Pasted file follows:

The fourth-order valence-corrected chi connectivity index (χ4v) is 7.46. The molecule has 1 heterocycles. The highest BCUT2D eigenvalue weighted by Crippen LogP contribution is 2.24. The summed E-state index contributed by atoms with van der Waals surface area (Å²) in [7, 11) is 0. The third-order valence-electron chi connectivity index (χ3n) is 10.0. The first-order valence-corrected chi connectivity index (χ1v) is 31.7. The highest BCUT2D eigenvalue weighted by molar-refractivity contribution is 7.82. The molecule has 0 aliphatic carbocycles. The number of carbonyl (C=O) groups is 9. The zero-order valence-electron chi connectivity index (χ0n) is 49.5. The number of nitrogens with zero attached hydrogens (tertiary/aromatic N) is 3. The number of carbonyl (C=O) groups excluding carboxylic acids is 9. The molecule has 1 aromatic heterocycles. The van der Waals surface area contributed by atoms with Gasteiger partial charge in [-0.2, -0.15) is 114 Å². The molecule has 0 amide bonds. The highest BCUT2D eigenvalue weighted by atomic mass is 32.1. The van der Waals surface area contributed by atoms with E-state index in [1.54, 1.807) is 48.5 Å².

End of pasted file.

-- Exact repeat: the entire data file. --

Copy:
The fourth-order valence-corrected chi connectivity index (χ4v) is 7.46. The molecule has 1 heterocycles. The highest BCUT2D eigenvalue weighted by Crippen LogP contribution is 2.24. The summed E-state index contributed by atoms with van der Waals surface area (Å²) in [7, 11) is 0. The third-order valence-electron chi connectivity index (χ3n) is 10.0. The first-order valence-corrected chi connectivity index (χ1v) is 31.7. The highest BCUT2D eigenvalue weighted by molar-refractivity contribution is 7.82. The molecule has 0 aliphatic carbocycles. The number of carbonyl (C=O) groups is 9. The zero-order valence-electron chi connectivity index (χ0n) is 49.5. The number of nitrogens with zero attached hydrogens (tertiary/aromatic N) is 3. The number of carbonyl (C=O) groups excluding carboxylic acids is 9. The molecule has 1 aromatic heterocycles. The van der Waals surface area contributed by atoms with Gasteiger partial charge in [-0.2, -0.15) is 114 Å². The molecule has 0 amide bonds. The highest BCUT2D eigenvalue weighted by atomic mass is 32.1. The van der Waals surface area contributed by atoms with E-state index in [1.54, 1.807) is 48.5 Å².